Overall Project Mission
The overall project mission was to implement an integrated platform for project portfolio management, project management, and resource management across the IT organization of a large, global financial services company. The objective of implementing an integrated platform was to enable efficient delivery of projects, effective decision making for the selection & management of projects, and an overall reduction of IT project costs.
Standardization & Transparency Challenges
The 12,000-person IT organization was highly decentralized. Each business unit had its own IT department, each with a CIO that reported to the business unit head. In addition, a large portion of the infrastructure operations & projects was outsourced to a third-party services provider. Global coordination was maintained through a global CIO and an “IT Management Board” whose members were the overall CIO and business unit CIOs.
In general, the IT Management Board agreed that standardizing processes & practices would greatly improve IT efficiency and increasing transparency of information would enable better overall management of the IT organization. However, each CIO believed that their group’s processes & practices were superior to the others and that their business unit’s projects had unique needs that needed to be accommodated.
In order to implement a single platform across the organization a set of organization wide standards would need to be agreed upon. The key challenge of the project was to obtain agreement on these standards across the groups and have CIOs enforce compliance within their respective IT departments.
A second key challenge related to transparency of information. Given that these IT organizations operated independently with sole accountability to their respective business unit leaders, they did not wish to have information about their department visible to the other departments. In particular, they did not want project investment choices scrutinized by the IT Management Board. Thus, while they all saw benefits to being on a single platform, they did not want transparency of information across business units.
To address both the standardization & transparency challenges, three key areas were reviewed. This review led to the development of guiding principles that each of the CIOs agreed that the project team would follow.
Process vs. Information
Improving IT efficiency is no different than improving any other business function – both the processes being followed and the flow of information need to be analyzed to identify areas of improvement. However, in instances where there are many variations to a process, the first area to standardize is the type of information that is created and available for others to see. Thus, rather than tackle standardization of processes, the team sought to develop common definitions of key information available in an IT process such as ROI, risk, issue, status, etc. With each of these data items, the step in which the information is created during the lifecycle of an IT project was identified so that key tollgates / major phases were agreed upon across the organization. Therefore, the emphasis was much more on standardizing information rather than standardizing specific steps of a process.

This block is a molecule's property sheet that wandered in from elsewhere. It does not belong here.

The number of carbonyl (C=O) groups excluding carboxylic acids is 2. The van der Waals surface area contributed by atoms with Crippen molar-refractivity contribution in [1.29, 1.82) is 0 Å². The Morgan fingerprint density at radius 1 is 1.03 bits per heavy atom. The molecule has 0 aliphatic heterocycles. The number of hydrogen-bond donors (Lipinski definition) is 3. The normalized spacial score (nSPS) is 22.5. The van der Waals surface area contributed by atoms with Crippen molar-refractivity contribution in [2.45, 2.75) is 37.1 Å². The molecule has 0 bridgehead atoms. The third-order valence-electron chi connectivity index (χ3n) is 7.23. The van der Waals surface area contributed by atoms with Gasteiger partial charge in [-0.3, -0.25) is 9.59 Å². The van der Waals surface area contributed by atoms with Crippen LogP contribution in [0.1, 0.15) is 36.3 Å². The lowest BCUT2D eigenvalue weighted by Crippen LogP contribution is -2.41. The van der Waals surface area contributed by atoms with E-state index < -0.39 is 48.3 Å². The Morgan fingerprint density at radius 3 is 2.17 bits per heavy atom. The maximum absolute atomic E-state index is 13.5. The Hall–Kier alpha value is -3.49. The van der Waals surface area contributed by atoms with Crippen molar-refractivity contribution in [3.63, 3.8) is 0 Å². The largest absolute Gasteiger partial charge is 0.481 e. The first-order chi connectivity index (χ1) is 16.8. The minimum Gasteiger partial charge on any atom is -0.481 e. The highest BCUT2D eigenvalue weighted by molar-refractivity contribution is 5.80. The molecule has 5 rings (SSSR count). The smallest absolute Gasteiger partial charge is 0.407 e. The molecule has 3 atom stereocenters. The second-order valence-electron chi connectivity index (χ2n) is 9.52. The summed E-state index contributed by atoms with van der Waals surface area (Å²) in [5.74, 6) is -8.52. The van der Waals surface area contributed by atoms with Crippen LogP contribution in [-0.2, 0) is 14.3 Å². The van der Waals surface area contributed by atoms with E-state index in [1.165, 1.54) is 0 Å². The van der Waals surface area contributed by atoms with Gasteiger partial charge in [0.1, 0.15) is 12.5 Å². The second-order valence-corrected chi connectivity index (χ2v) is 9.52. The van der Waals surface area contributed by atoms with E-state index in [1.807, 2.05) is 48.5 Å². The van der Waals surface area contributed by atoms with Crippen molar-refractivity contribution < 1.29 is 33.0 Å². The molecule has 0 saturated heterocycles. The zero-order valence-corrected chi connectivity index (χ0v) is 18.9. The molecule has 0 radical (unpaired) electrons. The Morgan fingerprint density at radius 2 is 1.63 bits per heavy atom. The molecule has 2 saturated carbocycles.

Global Standards vs. Local Autonomy
While the project implemented a single platform for the entire organization, much care was given to defining global vs. local system administration capability. As defined above, no local administration capability was given over any of the standard data elements or standard tollgates / phases. However, within these constraints, local system administrators were given full access to make changes to the system in order to tailor is to their particular business unit.
With the standard definitions of the key information items, data transparency challenges still remained. The team therefore spent time to analyze the costs / benefits of global vs. local IT governance of projects. It became clear that projects that benefit all areas, such as networks, email, etc. vs. projects that benefit a specific business unit, such as a fixed income derivative pricing system, should have different governance processes & bodies. Thus, by clearly defining the types of projects that are “global” vs. business unit-specific, it became possible to control the degree of data access by the various governance boards in the organization.